(Georgetown, Penang, Malaysia, 1968) is a Malaysian writer, poet, actor, photographer and filmmaker. She graduated with a B.Ed in English Literature and TESL (Teaching English as a Second Language) from the University of Winnipeg, Canada, and has worked extensively in the arts for over 20 years. Of Chinese and Punjabi parentage, her work stems from the desire to tell stories, and she has worked with marginalised communities from sex workers and refugees to indigenous peoples, in mediums that incorporate film, photography and prose. She has published two collections of poetry, going there and coming back (1997), The Book of Sins (2008), a collection of short stories, Lost in KL (2008) and a critically-acclaimed memoir Growing Up With Ghosts (2011), an exploration of grief, personal and political history, and bloodlines. She works in both Bahasa Malaysia and English, and her work has been exhibited, screened, published locally and internationally. She is also the founder of Readings and CeritAku, two live literary platforms in Kuala Lumpur, now in its eighth year. She lives in Kuala Lumpur with her two daughters and she keeps a blog of her work at bernicechauly.wordpress.com.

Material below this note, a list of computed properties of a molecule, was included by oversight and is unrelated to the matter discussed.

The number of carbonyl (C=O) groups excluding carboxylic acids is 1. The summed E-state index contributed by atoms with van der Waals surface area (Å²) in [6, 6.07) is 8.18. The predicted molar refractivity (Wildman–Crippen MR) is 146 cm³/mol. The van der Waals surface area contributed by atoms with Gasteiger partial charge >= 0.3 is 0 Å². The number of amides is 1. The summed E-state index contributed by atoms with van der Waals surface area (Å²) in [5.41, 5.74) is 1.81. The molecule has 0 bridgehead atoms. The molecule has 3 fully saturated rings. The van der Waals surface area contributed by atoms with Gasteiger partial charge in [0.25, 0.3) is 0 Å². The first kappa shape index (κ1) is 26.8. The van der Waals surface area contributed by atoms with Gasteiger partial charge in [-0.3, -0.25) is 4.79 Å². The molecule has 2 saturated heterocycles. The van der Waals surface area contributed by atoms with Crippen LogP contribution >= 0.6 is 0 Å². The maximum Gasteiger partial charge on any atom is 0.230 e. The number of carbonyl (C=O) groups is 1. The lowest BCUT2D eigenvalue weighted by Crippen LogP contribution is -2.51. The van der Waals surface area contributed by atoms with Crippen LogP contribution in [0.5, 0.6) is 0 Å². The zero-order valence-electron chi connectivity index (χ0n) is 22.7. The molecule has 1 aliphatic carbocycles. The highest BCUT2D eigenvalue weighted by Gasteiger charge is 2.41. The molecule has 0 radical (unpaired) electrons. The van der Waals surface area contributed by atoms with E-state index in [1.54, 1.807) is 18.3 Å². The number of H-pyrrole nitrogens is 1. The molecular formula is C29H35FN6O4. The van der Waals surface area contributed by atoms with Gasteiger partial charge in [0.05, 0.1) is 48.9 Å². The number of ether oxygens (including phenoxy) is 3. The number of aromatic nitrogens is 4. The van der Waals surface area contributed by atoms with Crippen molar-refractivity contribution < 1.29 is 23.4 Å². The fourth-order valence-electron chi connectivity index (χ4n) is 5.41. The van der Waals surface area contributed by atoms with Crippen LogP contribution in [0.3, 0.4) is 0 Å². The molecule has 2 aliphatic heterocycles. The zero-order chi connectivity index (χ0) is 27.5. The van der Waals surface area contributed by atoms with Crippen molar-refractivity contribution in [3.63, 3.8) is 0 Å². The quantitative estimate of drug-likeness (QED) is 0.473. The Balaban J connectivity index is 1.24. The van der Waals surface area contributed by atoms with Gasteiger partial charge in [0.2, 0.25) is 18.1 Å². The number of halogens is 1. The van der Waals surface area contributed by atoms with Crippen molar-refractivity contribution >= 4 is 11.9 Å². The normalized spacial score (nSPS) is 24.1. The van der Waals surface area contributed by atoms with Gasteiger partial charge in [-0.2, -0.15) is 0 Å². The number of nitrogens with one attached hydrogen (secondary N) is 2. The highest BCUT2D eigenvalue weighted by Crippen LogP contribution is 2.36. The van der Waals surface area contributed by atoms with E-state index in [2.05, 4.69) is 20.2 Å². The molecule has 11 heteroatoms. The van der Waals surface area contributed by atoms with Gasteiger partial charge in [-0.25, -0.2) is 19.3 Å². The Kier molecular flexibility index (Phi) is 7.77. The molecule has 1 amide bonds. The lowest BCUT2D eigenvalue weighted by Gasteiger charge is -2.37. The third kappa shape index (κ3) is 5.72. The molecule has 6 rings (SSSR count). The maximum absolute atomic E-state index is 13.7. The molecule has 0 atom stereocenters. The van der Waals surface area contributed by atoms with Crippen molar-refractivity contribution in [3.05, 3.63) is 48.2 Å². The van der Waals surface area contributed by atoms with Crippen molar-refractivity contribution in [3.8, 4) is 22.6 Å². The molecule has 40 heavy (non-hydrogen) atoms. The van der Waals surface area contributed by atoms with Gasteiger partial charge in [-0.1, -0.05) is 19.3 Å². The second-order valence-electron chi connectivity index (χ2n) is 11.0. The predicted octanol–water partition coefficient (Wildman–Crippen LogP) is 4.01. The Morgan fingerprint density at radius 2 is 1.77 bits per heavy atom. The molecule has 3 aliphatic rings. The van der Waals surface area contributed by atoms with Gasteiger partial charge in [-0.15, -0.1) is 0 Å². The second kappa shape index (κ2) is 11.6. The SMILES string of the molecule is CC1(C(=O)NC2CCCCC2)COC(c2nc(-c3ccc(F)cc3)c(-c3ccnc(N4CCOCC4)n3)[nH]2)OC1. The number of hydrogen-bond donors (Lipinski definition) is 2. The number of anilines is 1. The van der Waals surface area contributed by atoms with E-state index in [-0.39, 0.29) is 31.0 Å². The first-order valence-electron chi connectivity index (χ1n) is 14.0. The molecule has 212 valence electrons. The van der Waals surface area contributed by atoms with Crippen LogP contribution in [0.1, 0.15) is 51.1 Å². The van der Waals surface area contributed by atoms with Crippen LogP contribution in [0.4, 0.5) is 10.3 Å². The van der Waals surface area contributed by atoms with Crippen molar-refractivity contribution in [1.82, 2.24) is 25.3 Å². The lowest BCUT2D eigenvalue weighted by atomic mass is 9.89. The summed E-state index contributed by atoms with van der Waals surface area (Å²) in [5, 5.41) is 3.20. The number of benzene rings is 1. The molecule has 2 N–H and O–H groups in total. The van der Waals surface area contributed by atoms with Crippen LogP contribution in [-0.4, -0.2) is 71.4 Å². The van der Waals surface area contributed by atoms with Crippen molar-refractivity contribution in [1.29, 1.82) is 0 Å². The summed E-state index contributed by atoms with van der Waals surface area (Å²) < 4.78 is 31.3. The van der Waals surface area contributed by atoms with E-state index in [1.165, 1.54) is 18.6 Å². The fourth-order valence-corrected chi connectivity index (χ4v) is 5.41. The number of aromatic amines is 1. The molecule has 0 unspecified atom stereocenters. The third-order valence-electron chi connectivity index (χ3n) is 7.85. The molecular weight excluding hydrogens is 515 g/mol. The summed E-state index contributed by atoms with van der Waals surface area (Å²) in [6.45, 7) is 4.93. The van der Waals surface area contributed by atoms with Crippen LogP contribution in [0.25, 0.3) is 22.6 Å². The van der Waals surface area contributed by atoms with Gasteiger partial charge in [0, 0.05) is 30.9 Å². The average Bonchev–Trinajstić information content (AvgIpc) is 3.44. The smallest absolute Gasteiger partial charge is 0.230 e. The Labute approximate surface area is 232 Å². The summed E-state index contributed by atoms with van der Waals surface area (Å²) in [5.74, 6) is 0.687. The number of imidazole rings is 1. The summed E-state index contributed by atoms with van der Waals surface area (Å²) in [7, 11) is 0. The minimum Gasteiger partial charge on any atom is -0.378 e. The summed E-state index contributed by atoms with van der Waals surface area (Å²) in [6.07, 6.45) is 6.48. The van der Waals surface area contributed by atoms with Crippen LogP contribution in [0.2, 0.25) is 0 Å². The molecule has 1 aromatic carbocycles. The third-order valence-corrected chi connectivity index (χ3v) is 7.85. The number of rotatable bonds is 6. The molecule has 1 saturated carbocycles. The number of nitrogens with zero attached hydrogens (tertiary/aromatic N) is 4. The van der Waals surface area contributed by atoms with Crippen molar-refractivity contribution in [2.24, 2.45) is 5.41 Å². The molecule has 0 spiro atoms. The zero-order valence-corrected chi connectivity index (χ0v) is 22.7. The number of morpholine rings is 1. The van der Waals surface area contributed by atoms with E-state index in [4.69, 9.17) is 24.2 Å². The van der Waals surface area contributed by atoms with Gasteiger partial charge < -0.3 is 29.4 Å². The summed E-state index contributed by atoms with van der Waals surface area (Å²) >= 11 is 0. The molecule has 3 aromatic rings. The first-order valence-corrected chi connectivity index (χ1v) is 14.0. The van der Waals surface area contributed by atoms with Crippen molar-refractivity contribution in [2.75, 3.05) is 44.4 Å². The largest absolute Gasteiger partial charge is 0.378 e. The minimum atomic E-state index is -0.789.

participant in

Winternacht 1
Family Ties
Wet Dreams on a Winter’s Night

At some point in everyone’s lives, we need to know where we came from.

WHAT stands out for me when I think of Bernice Chauly’s book, Growing Up With Ghosts – A Memoir, is the story of her father’s death. It is where the book begins and Chauly’s dreamlike and poetic description of how her three-year-old self deals with the sudden loss of a beloved parent is, for me, the most heartbreaking and compelling thing in this book.

Later, when introduced to the young Bernard – the curious, adventurous trainee teacher, the passionate young lover, the idealistic newly wed – it is my initial vision of him as a loving, devoted father that fixes my attention and makes me want to learn more about him.

Exorcism: Bernice Chauly wrote her family memoir in part as a means of dealing with the many deaths the family has endured.

His death affected Chauly powerfully, but it was just one of many losses her extended family had to endure. Deep in the heart of the book is the family curse that Chauly seeks to understand. Its almost gothic details, including a pilgrimage to India to visit an ancient snake temple, imbue the book with a sense of mystery and deep, devastating horror.

In our interview (conducted via e-mail recently), Chauly, 43, said the real reason for writing the book was to find “the root of the curse”, and understand why all the men in her family died. “I grew up haunted by grief, and my grief became a ghost, I had to confront it and finally let it go,” she says.